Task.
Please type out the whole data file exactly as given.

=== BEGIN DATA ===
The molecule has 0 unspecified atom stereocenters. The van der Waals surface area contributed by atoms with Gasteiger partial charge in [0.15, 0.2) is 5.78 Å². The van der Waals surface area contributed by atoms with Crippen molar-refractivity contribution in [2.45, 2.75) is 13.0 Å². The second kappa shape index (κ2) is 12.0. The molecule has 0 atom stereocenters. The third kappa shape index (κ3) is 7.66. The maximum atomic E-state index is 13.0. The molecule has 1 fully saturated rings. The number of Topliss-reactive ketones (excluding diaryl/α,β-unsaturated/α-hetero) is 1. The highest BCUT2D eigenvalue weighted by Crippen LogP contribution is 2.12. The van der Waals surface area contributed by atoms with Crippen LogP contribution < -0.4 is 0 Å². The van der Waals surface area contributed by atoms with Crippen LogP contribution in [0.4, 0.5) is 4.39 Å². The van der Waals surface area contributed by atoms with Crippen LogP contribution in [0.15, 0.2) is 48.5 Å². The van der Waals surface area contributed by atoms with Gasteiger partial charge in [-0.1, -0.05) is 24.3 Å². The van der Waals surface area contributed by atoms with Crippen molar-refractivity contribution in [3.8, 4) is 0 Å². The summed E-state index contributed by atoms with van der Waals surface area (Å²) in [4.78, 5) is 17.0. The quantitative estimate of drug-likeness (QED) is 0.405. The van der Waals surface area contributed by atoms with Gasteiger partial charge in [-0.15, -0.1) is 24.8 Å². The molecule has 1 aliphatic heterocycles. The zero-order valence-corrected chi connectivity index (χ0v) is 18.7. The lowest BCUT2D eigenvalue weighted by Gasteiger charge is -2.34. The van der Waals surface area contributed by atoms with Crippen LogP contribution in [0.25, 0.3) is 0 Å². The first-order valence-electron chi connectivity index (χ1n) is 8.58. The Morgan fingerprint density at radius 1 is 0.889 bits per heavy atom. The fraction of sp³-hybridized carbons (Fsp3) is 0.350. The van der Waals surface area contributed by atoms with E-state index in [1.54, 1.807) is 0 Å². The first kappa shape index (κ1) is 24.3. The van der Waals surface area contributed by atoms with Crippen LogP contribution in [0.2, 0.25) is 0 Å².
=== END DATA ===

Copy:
The molecule has 0 unspecified atom stereocenters. The van der Waals surface area contributed by atoms with Gasteiger partial charge in [0.15, 0.2) is 5.78 Å². The van der Waals surface area contributed by atoms with Crippen molar-refractivity contribution in [2.45, 2.75) is 13.0 Å². The second kappa shape index (κ2) is 12.0. The molecule has 0 atom stereocenters. The third kappa shape index (κ3) is 7.66. The maximum atomic E-state index is 13.0. The molecule has 1 fully saturated rings. The number of Topliss-reactive ketones (excluding diaryl/α,β-unsaturated/α-hetero) is 1. The highest BCUT2D eigenvalue weighted by Crippen LogP contribution is 2.12. The van der Waals surface area contributed by atoms with Crippen LogP contribution < -0.4 is 0 Å². The van der Waals surface area contributed by atoms with Crippen LogP contribution in [0.4, 0.5) is 4.39 Å². The van der Waals surface area contributed by atoms with Crippen LogP contribution in [0.15, 0.2) is 48.5 Å². The van der Waals surface area contributed by atoms with Gasteiger partial charge in [-0.1, -0.05) is 24.3 Å². The van der Waals surface area contributed by atoms with Crippen molar-refractivity contribution in [3.8, 4) is 0 Å². The summed E-state index contributed by atoms with van der Waals surface area (Å²) in [4.78, 5) is 17.0. The quantitative estimate of drug-likeness (QED) is 0.405. The van der Waals surface area contributed by atoms with Gasteiger partial charge in [-0.15, -0.1) is 24.8 Å². The molecule has 1 aliphatic heterocycles. The zero-order valence-corrected chi connectivity index (χ0v) is 18.7. The lowest BCUT2D eigenvalue weighted by Gasteiger charge is -2.34. The van der Waals surface area contributed by atoms with Crippen LogP contribution in [0.25, 0.3) is 0 Å². The first-order valence-electron chi connectivity index (χ1n) is 8.58. The Morgan fingerprint density at radius 1 is 0.889 bits per heavy atom. The fraction of sp³-hybridized carbons (Fsp3) is 0.350. The van der Waals surface area contributed by atoms with E-state index in [1.54, 1.807) is 0 Å². The first kappa shape index (κ1) is 24.3. The van der Waals surface area contributed by atoms with Crippen LogP contribution in [0.2, 0.25) is 0 Å².